I normally would have also gone out on the pier and visited the noisy and lazy sea lions hanging out at the end, but it was unusually cold and windy that day.  I didn’t stay out on the Cliff Drive walk for that long for that reason. 
   But I did wonder, as I always do when I’m there, why can’t there be a Cliff Drive in Claremont.  Why do the people in Santa Cruz get such a lovely place to take their daily power walk? 
   Or why can’t there be a redwood forest nearby?  Why isn’t there a gorgeous, quiet coastline, with waves crashing against cliffs left in their natural state, a short drive from Claremont?  Heck, why can’t it take less than an hour to get to Topanga Canyon beach? 
   That would be so nice. 
   Well, I can only dream. 
   Just as I found myself dreaming as I sat, taking a moment from reading on a Sunday afternoon a couple weeks later in the garden next to Bridges Hall of Music on the Pomona College campus. I was on a green lawn, surrounded by noble sycamore trees and historic buildings.  Squirrels ran along the top of a wall, and birds tried out the bird bath.  The water wasn’t running that day; there’s usually a sweet gurgling. 
   Or I could have been in front of Bridges Hall, sitting in Marsden Quadrangle.  Here, there are not only the lawn and the sycamores but also a magnificent view in all directions, with Bridges Hall of Music (Little Bridges) to the south, Bridges Auditorium (Big Bridges) to the east, the Smith Campus Center to the north and the Carnegie building on the other side of College Avenue to the west.  A pretty remarkable place for a stroll or an hour or two with a book (or a screen of one’s choice).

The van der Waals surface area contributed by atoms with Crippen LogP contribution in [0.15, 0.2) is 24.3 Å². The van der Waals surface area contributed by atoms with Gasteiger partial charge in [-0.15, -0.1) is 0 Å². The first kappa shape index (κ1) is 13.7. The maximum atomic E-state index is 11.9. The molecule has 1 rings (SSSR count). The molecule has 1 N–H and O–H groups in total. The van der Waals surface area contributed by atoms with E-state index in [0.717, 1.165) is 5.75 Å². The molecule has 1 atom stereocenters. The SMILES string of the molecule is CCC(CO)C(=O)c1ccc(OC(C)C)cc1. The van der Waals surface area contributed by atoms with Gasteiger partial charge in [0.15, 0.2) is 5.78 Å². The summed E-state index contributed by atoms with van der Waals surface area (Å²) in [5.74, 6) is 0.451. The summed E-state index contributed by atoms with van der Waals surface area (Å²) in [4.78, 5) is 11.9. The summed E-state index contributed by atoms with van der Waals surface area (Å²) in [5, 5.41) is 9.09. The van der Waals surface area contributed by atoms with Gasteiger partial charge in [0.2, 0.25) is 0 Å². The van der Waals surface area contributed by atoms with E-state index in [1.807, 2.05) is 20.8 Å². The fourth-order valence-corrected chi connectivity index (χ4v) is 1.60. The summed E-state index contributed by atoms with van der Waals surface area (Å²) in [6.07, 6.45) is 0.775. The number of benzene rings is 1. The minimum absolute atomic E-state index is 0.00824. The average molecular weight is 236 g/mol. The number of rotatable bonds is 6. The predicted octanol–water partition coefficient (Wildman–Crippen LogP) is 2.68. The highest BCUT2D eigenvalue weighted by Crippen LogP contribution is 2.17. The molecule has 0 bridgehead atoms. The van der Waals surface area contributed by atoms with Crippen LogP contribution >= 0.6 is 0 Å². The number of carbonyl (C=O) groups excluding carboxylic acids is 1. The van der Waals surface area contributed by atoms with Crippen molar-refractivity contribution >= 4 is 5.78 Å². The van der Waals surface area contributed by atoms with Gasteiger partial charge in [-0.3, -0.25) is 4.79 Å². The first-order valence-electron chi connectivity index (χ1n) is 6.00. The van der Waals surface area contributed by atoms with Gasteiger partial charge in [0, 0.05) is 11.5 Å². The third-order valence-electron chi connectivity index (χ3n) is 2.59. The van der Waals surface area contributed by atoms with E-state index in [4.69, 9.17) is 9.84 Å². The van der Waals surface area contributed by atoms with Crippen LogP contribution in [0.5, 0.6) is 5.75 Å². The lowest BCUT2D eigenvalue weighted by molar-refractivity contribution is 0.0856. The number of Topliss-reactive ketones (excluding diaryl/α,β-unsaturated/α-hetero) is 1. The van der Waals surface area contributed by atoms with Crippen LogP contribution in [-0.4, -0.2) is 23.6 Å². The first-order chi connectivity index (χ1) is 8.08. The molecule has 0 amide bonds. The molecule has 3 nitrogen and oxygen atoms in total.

If I want to go a bit further, there’s Scripps College, with its enchanting garden and patios and old Mediteranean architecture. There’s also the Greek Theater on the eastern edge of Pomona College campus. It is a bit more secluded and rustic.  (It’s also next to the new Studio Arts Building, which recently got a fair review in the Los Angeles Times.)
   But these aren’t the only places.  On the colleges campuses, there are plenty of other nice spots.  There are also all the parks in town.  Shelton Park in the Village feels a bit like Berkeley, with the eucalyptus trees and the craftsman houses nearby. And I don’t need to mention the Wilderness Park – so popular that it has been a problem vexing the City for at least the past two years. 
   It may be wrong to say I forget that Claremont has all these beauty spot.  More likely, I just take them for granted.  No doubt, they’re popular, and these brilliantly clear, balmy Winter days, with snow-capped mountains in the background certainly help.  
   It’s not just the Wilderness Park.  When I go to Marsden Quadrangle, there are usually other people – and not just students.  And they are often taking pictures, often for wedding parties,  holiday cards and the like. I once saw a couple being photographed on the Pomona College campus with fallen sycamore leaves being thrown over them. 
   How’s that for picture-perfect?